Shaping the human voice | Work of Arts
Shaping the human voice | Work of Arts

Shaping the human voice

by | November 26, 2015
Photography by Ryan Whitefield (top banner) and John Lypian
Alumnus Rob Curtis’s love of choirs and conducting is more than a job — it’s a way to give back

The power of the human voice and the ability to shape complex music was what drew Rob Curtis to conducting, and to choir. The recent graduate (he received his Doctor of Music degree in choral conducting on November 17) began as a piano major working toward a BMus degree. But in his third year he took an “Introduction to Conducting” course as an option. It changed his life. He not only fell in love with choral conducting, he also discovered a talent for it. After finishing his bachelor’s, he went straight into a master’s degree focusing on his new passion, and followed that with a doctorate.

“I love working with the human voice,” says Curtis. “There’s something very intimate and direct about hearing a choir sing. Everyone has a voice, but not everyone plays an instrument, so we can all relate.”

Once he tapped into the power of this art form, it was full speed ahead. Curtis now conducts three choirs and sings in one. One of the choirs he conducts is the University of Alberta Concert Choir — an ensemble of singers from across campus in which students can participate for credit. His work with the concert choir was recognized in 2014 with a Graduate Student Teaching Award. “It was a huge honour,” says Curtis. “Hearing from students and colleagues [about] the effect my teaching had on them was a really wonderful thing.”

Rob with i Coristi Choir

Rob with i Coristi Chamber Choir

He also conducts i Coristi Chamber Choir, an award-winning adult community choir of 28 singers. And with his wife, he conducts the choir at St. Thomas Anglican Church in Sherwood Park. In between all of these commitments, he sings with Pro Coro Canada, the professional chamber choir and resident ensemble at Edmonton’s Francis Winspear Centre for Music.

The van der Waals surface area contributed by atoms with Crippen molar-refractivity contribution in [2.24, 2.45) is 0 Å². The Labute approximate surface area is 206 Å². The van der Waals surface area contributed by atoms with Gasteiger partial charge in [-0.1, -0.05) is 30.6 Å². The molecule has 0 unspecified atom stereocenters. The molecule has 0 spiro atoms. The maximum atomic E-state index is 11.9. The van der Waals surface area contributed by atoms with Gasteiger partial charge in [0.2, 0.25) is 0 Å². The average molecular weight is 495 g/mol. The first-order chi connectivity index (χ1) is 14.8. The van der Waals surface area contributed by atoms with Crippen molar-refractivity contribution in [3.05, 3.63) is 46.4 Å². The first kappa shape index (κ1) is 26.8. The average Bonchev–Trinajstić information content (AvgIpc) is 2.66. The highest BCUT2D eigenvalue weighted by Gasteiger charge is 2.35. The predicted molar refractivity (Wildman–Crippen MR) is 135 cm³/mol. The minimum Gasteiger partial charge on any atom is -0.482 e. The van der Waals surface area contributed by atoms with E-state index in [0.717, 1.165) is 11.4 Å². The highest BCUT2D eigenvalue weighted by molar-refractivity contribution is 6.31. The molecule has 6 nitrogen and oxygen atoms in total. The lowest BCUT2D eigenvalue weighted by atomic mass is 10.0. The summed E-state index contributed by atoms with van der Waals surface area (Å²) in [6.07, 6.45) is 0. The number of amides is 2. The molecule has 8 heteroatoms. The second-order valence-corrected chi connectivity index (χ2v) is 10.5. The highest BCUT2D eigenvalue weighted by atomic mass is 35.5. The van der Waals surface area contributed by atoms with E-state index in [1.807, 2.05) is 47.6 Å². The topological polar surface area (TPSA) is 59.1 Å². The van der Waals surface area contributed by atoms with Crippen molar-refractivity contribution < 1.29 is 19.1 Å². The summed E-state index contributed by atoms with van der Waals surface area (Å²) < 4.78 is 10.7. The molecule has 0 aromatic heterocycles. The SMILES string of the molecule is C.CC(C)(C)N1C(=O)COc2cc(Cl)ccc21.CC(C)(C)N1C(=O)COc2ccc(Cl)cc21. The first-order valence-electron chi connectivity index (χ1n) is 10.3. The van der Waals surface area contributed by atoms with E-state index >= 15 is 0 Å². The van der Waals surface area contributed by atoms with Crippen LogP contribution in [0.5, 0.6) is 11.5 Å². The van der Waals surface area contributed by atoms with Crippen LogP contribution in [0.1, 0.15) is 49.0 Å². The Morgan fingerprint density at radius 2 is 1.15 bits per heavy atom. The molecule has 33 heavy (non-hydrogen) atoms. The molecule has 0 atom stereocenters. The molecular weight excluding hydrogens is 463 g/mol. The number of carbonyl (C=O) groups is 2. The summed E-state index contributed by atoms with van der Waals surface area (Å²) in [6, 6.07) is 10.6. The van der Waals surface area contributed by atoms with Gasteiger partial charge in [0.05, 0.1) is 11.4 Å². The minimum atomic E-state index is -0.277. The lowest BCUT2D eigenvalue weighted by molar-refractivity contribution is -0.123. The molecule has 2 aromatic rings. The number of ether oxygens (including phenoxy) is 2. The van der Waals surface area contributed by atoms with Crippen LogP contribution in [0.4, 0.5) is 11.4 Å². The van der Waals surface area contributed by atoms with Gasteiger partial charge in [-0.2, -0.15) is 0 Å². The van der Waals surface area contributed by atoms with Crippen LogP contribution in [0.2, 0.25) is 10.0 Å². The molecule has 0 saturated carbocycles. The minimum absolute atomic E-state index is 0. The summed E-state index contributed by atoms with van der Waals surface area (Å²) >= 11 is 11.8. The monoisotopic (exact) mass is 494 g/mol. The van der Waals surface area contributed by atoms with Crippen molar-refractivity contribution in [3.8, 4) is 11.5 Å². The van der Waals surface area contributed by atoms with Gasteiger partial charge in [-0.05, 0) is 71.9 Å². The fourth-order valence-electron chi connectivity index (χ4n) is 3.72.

Curtis is currently preparing i Coristi for an upcoming performance on November 28 at Holy Trinity Anglican Church. “Isles of Song” will be an evening of music from the British Isles. The first half of the show will feature the work of some of the big names in British choral music in the 20th and 21st centuries. The second half will showcase music of the Celtic folk tradition and will include the Canadian première of a piece called “Irish Mass” by Gilles Mathieu, for choir, Celtic instruments and strings.

“Everyone has a voice, but not everyone plays an instrument, so we can all relate.” -Rob Curtis

Before every concert, i Coristi reaches out and offers a gift to the community — a free performance at a retirement home. The night before this particular concert, i Coristi will perform “Isles of Song” for some music-loving seniors. “It’s usually a smaller audience but they are so receptive and enthusiastic,” says Curtis.

In fact, those performances are only a small part of his work in the community. Curtis often adjudicates at local music festivals and gives workshops for school choirs of all ages, as well as workshops for adult community choirs in Edmonton and Spruce Grove.

While juggling his many choir commitments (he was also assistant conductor for the Richard Eaton Singers from 2010 to 2013), Curtis also managed to complete his thesis on elements of place in the music of the late Malcolm Forsyth. Curtis first encountered the work of Forsyth, a former U of A professor and composer, while singing with the U of A Concert Choir in 2002. “His music has lots of humour and personality and it piqued my interest,” explains Curtis, who got to know the composer personally as an undergrad, and through playing in the University Symphony Orchestra when Forsyth was conductor.

With his freshly minted DMus degree in hand, Curtis will now set his sights on a full-time teaching position at a university. And he has a new perspective on the value of his U of A fine arts degrees. “Professionally, the training I’ve received here has been absolutely top notch, and the environment is excellent for a musician,” he says, citing the opportunity to work with Len Ratzlaff and Debbi Cairns. “And Edmonton is a fantastic choral community. I have such talented colleagues here and we have lots of opportunities to learn from each other. Through choral music, I have learned teamwork, communication, critical thinking and problem solving. It has helped me develop confidence while I developed as a scholar.”


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